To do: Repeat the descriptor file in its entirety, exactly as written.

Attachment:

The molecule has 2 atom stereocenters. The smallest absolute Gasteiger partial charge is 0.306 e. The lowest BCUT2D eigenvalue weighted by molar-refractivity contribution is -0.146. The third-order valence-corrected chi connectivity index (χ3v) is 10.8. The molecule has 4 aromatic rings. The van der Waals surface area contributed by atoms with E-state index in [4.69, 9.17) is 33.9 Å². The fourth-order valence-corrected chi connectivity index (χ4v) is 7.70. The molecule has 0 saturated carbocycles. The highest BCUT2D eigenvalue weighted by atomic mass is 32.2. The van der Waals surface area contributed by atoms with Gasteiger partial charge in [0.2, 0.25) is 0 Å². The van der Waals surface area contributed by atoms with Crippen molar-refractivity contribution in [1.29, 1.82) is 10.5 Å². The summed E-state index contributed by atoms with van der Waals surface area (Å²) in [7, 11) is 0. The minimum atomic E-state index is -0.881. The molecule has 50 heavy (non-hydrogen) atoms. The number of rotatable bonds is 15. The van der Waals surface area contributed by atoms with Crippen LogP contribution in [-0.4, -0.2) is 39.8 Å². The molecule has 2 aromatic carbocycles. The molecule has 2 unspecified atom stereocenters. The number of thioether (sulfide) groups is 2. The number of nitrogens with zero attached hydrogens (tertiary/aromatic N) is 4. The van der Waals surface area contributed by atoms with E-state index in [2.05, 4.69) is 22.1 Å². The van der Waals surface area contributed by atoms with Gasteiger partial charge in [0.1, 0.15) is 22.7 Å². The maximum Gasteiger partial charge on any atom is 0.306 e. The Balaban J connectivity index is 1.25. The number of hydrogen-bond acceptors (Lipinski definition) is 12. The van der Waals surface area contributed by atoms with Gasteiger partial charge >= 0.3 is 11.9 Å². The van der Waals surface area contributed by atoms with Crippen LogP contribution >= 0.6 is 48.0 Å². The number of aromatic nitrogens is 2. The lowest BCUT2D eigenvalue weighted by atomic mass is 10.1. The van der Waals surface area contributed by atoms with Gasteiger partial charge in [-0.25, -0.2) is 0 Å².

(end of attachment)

The molecule has 2 atom stereocenters. The smallest absolute Gasteiger partial charge is 0.306 e. The lowest BCUT2D eigenvalue weighted by molar-refractivity contribution is -0.146. The third-order valence-corrected chi connectivity index (χ3v) is 10.8. The molecule has 4 aromatic rings. The van der Waals surface area contributed by atoms with E-state index in [4.69, 9.17) is 33.9 Å². The fourth-order valence-corrected chi connectivity index (χ4v) is 7.70. The molecule has 0 saturated carbocycles. The highest BCUT2D eigenvalue weighted by atomic mass is 32.2. The van der Waals surface area contributed by atoms with Gasteiger partial charge in [0.2, 0.25) is 0 Å². The van der Waals surface area contributed by atoms with Crippen molar-refractivity contribution in [1.29, 1.82) is 10.5 Å². The summed E-state index contributed by atoms with van der Waals surface area (Å²) in [7, 11) is 0. The minimum atomic E-state index is -0.881. The molecule has 50 heavy (non-hydrogen) atoms. The number of rotatable bonds is 15. The van der Waals surface area contributed by atoms with Crippen LogP contribution in [-0.4, -0.2) is 39.8 Å². The molecule has 2 aromatic carbocycles. The molecule has 2 unspecified atom stereocenters. The number of thioether (sulfide) groups is 2. The number of nitrogens with zero attached hydrogens (tertiary/aromatic N) is 4. The van der Waals surface area contributed by atoms with E-state index in [2.05, 4.69) is 22.1 Å². The van der Waals surface area contributed by atoms with Gasteiger partial charge in [0.1, 0.15) is 22.7 Å². The maximum Gasteiger partial charge on any atom is 0.306 e. The Balaban J connectivity index is 1.25. The number of hydrogen-bond acceptors (Lipinski definition) is 12. The van der Waals surface area contributed by atoms with Gasteiger partial charge >= 0.3 is 11.9 Å². The van der Waals surface area contributed by atoms with Crippen LogP contribution >= 0.6 is 48.0 Å². The number of aromatic nitrogens is 2. The lowest BCUT2D eigenvalue weighted by atomic mass is 10.1. The van der Waals surface area contributed by atoms with Gasteiger partial charge in [-0.25, -0.2) is 0 Å².